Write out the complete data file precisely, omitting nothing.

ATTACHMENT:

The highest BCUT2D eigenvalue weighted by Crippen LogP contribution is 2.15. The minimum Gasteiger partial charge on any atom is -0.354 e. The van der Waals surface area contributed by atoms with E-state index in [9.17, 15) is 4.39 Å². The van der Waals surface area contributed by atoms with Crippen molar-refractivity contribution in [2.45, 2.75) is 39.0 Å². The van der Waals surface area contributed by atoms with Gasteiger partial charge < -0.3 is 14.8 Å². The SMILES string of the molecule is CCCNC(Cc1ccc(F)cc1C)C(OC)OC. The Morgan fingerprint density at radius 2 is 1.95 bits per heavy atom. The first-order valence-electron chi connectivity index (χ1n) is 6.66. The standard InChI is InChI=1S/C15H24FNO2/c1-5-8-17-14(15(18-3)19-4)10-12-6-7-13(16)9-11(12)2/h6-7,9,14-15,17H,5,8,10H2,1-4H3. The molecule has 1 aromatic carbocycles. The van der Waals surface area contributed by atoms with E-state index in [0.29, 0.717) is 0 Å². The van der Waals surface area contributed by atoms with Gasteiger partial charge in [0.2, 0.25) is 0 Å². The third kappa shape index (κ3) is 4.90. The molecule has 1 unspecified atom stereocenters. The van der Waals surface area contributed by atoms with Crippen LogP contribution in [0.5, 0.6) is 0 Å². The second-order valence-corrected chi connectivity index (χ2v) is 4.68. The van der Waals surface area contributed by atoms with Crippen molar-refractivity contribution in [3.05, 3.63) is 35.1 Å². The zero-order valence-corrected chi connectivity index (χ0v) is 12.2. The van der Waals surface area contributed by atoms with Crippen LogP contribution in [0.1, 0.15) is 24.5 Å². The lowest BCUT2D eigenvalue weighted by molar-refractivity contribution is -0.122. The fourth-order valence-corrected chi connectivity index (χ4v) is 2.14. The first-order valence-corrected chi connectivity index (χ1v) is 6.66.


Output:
The highest BCUT2D eigenvalue weighted by Crippen LogP contribution is 2.15. The minimum Gasteiger partial charge on any atom is -0.354 e. The van der Waals surface area contributed by atoms with E-state index in [9.17, 15) is 4.39 Å². The van der Waals surface area contributed by atoms with Crippen molar-refractivity contribution in [2.45, 2.75) is 39.0 Å². The van der Waals surface area contributed by atoms with Gasteiger partial charge < -0.3 is 14.8 Å². The SMILES string of the molecule is CCCNC(Cc1ccc(F)cc1C)C(OC)OC. The Morgan fingerprint density at radius 2 is 1.95 bits per heavy atom. The first-order valence-electron chi connectivity index (χ1n) is 6.66. The standard InChI is InChI=1S/C15H24FNO2/c1-5-8-17-14(15(18-3)19-4)10-12-6-7-13(16)9-11(12)2/h6-7,9,14-15,17H,5,8,10H2,1-4H3. The molecule has 1 aromatic carbocycles. The van der Waals surface area contributed by atoms with E-state index in [0.29, 0.717) is 0 Å². The van der Waals surface area contributed by atoms with Gasteiger partial charge in [0.2, 0.25) is 0 Å². The third kappa shape index (κ3) is 4.90. The molecule has 1 unspecified atom stereocenters. The van der Waals surface area contributed by atoms with Crippen LogP contribution in [0.5, 0.6) is 0 Å². The second-order valence-corrected chi connectivity index (χ2v) is 4.68. The van der Waals surface area contributed by atoms with Crippen molar-refractivity contribution in [3.05, 3.63) is 35.1 Å². The zero-order valence-corrected chi connectivity index (χ0v) is 12.2. The van der Waals surface area contributed by atoms with Crippen LogP contribution in [0.1, 0.15) is 24.5 Å². The lowest BCUT2D eigenvalue weighted by molar-refractivity contribution is -0.122. The fourth-order valence-corrected chi connectivity index (χ4v) is 2.14. The first-order valence-corrected chi connectivity index (χ1v) is 6.66.